In sociology, the term is amoral familialism. Family is everything and society is nothing, or almost nothing. It was coined by American sociologist Edward Banfield:
In 1958, Banfield, with the assistance of his wife, Laura, published The Moral Basis of a Backward Society, in which they explained why a region in southern Italy was poor. The reason, they said, was not government neglect or poor education, but culture. People in this area were reluctant to cooperate outside of their families. This kind of “amoral familialism,” as they called it, was the result of a high death rate, a defective system of owning land, and the absence of extended families. By contrast, in an equally forbidding part of southern Utah, the residents were engaged in a variety of associations, each busily involved in improving the life of the community. In southern Italy, people did not cooperate; in southern Utah, they scarcely did anything else. (Banfield, 2003, p. viii)
Where did Western societies get this desire to treat family and non-family the same way? To some extent, it seems to be a longstanding trait. English historian Alan Macfarlane sees a tendency toward weaker kinship ties that goes back at least to the 13th century. Children had no automatic rights to the family property. Parents could leave their property to whomever they liked and disinherit their children if they so wished (Macfarlane, 2012).
Indeed, Macfarlane argues that “Weber’s de-familization of society” was already well advanced in Anglo-Saxon times (Macfarlane, 1992, pp. 173-174). This picture of relatively weak kinship ties is consistent with the Western European marriage pattern. If we look at European societies west of a line running from Trieste to St. Petersburg, we find that certain cultural traits predominate:
– relatively late marriage for men and women- many people who never marry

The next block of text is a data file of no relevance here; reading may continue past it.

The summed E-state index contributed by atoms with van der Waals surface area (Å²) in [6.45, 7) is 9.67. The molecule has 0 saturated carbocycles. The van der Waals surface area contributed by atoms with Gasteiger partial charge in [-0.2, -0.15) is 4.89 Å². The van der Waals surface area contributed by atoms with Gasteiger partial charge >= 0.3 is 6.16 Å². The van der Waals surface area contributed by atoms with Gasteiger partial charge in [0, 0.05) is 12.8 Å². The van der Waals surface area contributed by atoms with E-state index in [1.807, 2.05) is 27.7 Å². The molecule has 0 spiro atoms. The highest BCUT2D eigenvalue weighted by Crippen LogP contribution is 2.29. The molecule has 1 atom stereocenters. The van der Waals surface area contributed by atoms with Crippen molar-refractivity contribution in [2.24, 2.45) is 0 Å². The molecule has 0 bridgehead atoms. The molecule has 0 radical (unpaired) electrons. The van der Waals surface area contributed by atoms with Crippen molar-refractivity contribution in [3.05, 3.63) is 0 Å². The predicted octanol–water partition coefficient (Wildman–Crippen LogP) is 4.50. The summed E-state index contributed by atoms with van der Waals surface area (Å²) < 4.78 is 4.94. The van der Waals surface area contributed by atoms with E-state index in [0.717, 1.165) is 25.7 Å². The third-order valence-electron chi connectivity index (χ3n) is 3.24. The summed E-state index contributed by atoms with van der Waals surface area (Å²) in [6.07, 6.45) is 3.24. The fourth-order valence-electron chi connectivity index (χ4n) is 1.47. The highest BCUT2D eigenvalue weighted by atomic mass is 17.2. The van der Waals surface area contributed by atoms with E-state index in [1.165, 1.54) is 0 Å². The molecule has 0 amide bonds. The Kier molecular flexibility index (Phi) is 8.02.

– neolocality (children leave the family household to form new households)
– high circulation of non-kin among different households (typically young people sent out as servants) (Hajnal, 1965; see also hbd* chick)
Again, these characteristics go back at least to the 13th century and perhaps much farther back (Seccombe, 1992, p. 94).
Historians associate this model of society with the rise of the market economy. In other words, reciprocal kinship obligations were replaced with monetized economic obligations, and this process in turn led to a broader-based morality that applied to everyone equally. In reality, the arrow of causation seems to have been the reverse. Certain societies, notably those of northwestern Europe, were pre-adapted to the market economy and thus better able to exploit its possibilities when it began to take off in the late Middle Ages. The expansion of the market economy and, later, that of the welfare state were thus made possible by certain pre-existing cultural and possibly genetic characteristics, i.e., weaker kinship ties and a corresponding extension of morality from the familial level to the societal level.
Banfield, E.C. (2003). Political Influence, New Brunswick (N.J.): Transaction Pub.
Hajnal, John (1965). European marriage pattern in historical perspective. In D.V. Glass and D.E.C. Eversley. Population in History. Arnold, London.
Loewen, P.J., C.T. Dawes, N. Mazar, M. Johannesson, P. Keollinger, and P.K.E. Magnusson. (2013). The heritability of moral standards for everyday dishonesty, Journal of Economic Behavior & Organization, 93, 363-366.https://files.nyu.edu/ctd1/public/Moral.pdf
Macfarlane, A. (1992). On individualism, Proceedings of the British Academy, 82, 171-199.http://www.alanmacfarlane.com/TEXTS/On_Individualism.pdf
Macfarlane, A. (2012). The invention of the modern world. Chapter 8: Family, friendship and population, The Fortnightly Review, Spring-Summer serial http://fortnightlyreview.co.uk/2012/07/invention-8/
Norberg, J. (2006). Swedish Models, June 1, The National Interest.http://www.johannorberg.net/?page=articles&articleid=151
Seccombe, W. (1992). A Millennium of Family Change. Feudalism to Capitalism in Northwestern Europe, London: Verso.